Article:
This testimony originally appeared in the April 2015 edition of the Westminster Record for Vocations Sunday.
It was the year that England won the World Cup in 1966 that I was ordained a priest for the Diocese. The buzz that football victory caused throughout the country was nothing compared with the amazing experience it has been for me to serve these past fifty years. In my view there is no vocation anywhere in the world that compares with it. I have been privileged to serve wonderful people in many and varied parishes in the Diocese and also been called upon to fulfil other roles and tasks that have been way beyond my imagining.
As a teenager I had been inspired by several of the assistant priests in my home parish of Poplar who had involved me in the life and work of the Church. So I concluded that I would very much like to do the kind of things they did. I offered my services to Cardinal Godfrey, the Archbishop of Westminster, when I was seventeen. What was very clear at the interview was that if I were to become a priest, my role would be to lead people to God. In that same year I was dispatched to the seminary to begin seven years’ formation. Throughout all that period, the seminary life was monastic. The daily routine began at 7am with prayer and Mass and the day was a mixture of lectures, private study, manual work and brief social recreation. The day was completed at 9pm at which time there began the ‘great silence’ until after breakfast the following morning. The body of students numbered one hundred. At times during the formation I wondered whether I would be able to provide the quality of service that people needed, but somehow I was inspired to keep going.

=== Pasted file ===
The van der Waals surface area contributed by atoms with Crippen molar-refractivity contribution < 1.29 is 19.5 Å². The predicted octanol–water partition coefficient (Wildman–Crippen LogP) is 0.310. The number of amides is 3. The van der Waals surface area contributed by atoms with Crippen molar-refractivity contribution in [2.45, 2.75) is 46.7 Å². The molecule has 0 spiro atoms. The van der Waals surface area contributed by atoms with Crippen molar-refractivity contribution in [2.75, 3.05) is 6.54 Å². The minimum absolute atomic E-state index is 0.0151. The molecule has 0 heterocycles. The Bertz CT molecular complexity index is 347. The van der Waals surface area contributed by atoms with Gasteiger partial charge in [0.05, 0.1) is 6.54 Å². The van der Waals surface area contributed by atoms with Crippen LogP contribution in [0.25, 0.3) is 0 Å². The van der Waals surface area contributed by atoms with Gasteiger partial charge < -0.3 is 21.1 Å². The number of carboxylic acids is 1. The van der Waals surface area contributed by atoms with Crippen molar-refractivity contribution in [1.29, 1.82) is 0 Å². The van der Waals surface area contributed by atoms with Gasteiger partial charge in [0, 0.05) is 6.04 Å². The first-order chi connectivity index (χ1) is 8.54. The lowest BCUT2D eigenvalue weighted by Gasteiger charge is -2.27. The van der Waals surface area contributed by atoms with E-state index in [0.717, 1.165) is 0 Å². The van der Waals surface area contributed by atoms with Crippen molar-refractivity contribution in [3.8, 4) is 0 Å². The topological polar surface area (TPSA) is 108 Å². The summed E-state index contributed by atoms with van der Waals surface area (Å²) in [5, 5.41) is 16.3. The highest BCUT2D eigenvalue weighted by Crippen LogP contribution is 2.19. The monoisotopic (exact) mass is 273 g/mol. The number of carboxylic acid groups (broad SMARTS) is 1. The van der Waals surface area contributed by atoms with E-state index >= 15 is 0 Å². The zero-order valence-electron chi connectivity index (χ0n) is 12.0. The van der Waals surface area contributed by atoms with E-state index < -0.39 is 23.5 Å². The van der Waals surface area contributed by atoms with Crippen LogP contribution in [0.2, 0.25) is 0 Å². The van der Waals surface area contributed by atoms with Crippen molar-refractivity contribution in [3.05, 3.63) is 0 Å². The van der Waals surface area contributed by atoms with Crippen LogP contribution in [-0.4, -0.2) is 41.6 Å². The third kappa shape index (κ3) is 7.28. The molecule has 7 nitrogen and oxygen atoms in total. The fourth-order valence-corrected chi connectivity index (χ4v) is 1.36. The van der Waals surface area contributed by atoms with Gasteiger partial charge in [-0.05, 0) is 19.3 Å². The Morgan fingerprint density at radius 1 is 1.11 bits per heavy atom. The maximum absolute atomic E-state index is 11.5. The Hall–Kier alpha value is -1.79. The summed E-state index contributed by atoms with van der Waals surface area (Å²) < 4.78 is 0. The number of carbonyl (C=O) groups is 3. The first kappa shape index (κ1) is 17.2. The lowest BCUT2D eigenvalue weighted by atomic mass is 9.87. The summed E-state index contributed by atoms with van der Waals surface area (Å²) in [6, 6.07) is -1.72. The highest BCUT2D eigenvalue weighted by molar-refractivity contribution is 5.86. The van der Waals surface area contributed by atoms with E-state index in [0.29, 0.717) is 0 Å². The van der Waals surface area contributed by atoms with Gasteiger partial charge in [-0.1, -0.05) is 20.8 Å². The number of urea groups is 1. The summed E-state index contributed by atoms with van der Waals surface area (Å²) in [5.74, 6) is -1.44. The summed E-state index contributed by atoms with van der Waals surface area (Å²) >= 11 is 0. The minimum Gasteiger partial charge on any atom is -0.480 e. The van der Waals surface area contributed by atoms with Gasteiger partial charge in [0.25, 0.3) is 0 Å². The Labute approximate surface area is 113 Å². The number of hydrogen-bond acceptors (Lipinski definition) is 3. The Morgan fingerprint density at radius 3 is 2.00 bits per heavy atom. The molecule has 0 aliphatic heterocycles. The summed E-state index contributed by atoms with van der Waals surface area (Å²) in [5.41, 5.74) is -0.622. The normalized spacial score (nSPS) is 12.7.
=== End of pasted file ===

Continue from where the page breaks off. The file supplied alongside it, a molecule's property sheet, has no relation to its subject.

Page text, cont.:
I have been amazed at how multi-faceted the life and work of the priest can be. It ranges from high celebration, such as weddings and baptisms, to the drama of sickness, the moment of death and bereavement. In all of the various experiences, whether happy or sad, the awareness that God is present is always needed. Some events stand out, like my short stay on mission in Liberia; the time two policemen came to collect me to take me to the family of a young baby that had died; the time I was sped through the traffic in an ambulance accompanying a young expectant mother in danger of losing her child; the opening of the new parish school, with its life and verve. You never know where you will be required next, in a palace or in a prison.
I have now served in five parishes in various parts of London and Hertfordshire. It has been my endeavour to try each year to involve more and more people in the life and work of the Church; to celebrate the liturgy with care; to try and enhance people’s understanding of their faith. It has been my experience to see and feel the great love of Catholics for the priesthood. What a wonderful life!
Mgr Canon Harry Turner is parish priest of Our Lady of Lourdes in Harpenden.